The goal of my efforts is for Congress, the VA, and the DoD to investigate the suicides within their respective departments with a focus on conducting an “antidepressant harms analysis”. This forensic-style analysis is necessary to understand the total body count caused by these drugs and a full accounting of the physiological, emotional, and financial harms we have unknowingly inflicted on millions of active-duty service members, reservists, guard members, veterans, and their families.
Part 2: Education
By helping other veterans, service members, and their families to tell their stories through the webzine Mad in America, and by telling my own story, I aim to help people make better-informed decisions regarding their treatment plans and to understand the dangers of antidepressant drug withdrawal. I believe it is important for the country to be made aware that many drugs that have been sold to the public and veterans as safe and effective are, for many veterans, not safe and effective. As a result, when combined with dangerous prescribing practices that have been codified into policy at the VA and DoD, we have been prescribing an epidemic.
My writing includes a five-part series. In the first, “Ambushed by Antidepressant Withdrawal,” I share the painful story of my yearlong withdrawal from Zoloft. In the second, “Screening + Drug Treatment = Increase in Veteran Suicides,” which I co-authored with journalist Robert Whitaker, we lay out the data story of treatment-caused suicides at the VA and how the suicides at the VA are only a sample of what is also happening outside of VA walls. In the third, “Prescribing an Epidemic,” I share my four years of treatment at the VA.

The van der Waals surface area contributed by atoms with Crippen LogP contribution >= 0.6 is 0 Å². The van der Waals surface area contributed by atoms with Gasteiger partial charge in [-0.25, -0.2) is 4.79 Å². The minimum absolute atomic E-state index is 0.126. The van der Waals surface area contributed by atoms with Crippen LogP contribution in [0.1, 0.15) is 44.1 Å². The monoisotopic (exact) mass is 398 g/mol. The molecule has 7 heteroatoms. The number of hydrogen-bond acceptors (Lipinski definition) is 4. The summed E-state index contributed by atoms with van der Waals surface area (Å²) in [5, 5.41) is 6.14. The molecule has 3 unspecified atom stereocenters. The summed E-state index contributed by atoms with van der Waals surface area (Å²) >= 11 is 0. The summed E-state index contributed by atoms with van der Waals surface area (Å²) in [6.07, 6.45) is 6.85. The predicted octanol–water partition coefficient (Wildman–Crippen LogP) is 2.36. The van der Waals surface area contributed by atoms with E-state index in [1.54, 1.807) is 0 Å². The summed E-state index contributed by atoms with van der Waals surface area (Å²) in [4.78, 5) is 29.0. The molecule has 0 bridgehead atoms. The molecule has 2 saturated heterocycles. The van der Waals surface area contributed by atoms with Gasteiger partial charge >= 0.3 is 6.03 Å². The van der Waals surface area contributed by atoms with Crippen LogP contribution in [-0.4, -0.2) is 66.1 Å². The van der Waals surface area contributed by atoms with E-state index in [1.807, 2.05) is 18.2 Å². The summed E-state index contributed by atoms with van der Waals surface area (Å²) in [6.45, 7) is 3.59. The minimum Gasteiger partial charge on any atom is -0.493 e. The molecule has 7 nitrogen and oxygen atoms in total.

The open letter I am writing to you now is the fourth part. In this letter, I am setting forth my understanding of the source of this crisis and my thoughts on what we can do immediately to reduce the harm being done to veterans and the decrease the number of veteran suicides at the VA.
In the final part of this series, I’ll discuss the long-term restructuring of mental health at the VA that will be needed to ensure that our nation’s service members and veterans are given the treatment and opportunities they deserve for their service to this nation.
While an investigation and an antidepressant-harms analysis are urgently needed, we must first stop the bleeding. I beg for you to take the actions above, as they will save lives.
Editor, Veterans & Military Families
Mad in America
MIA Reports are supported, in part, by a grant from the Open Society Foundations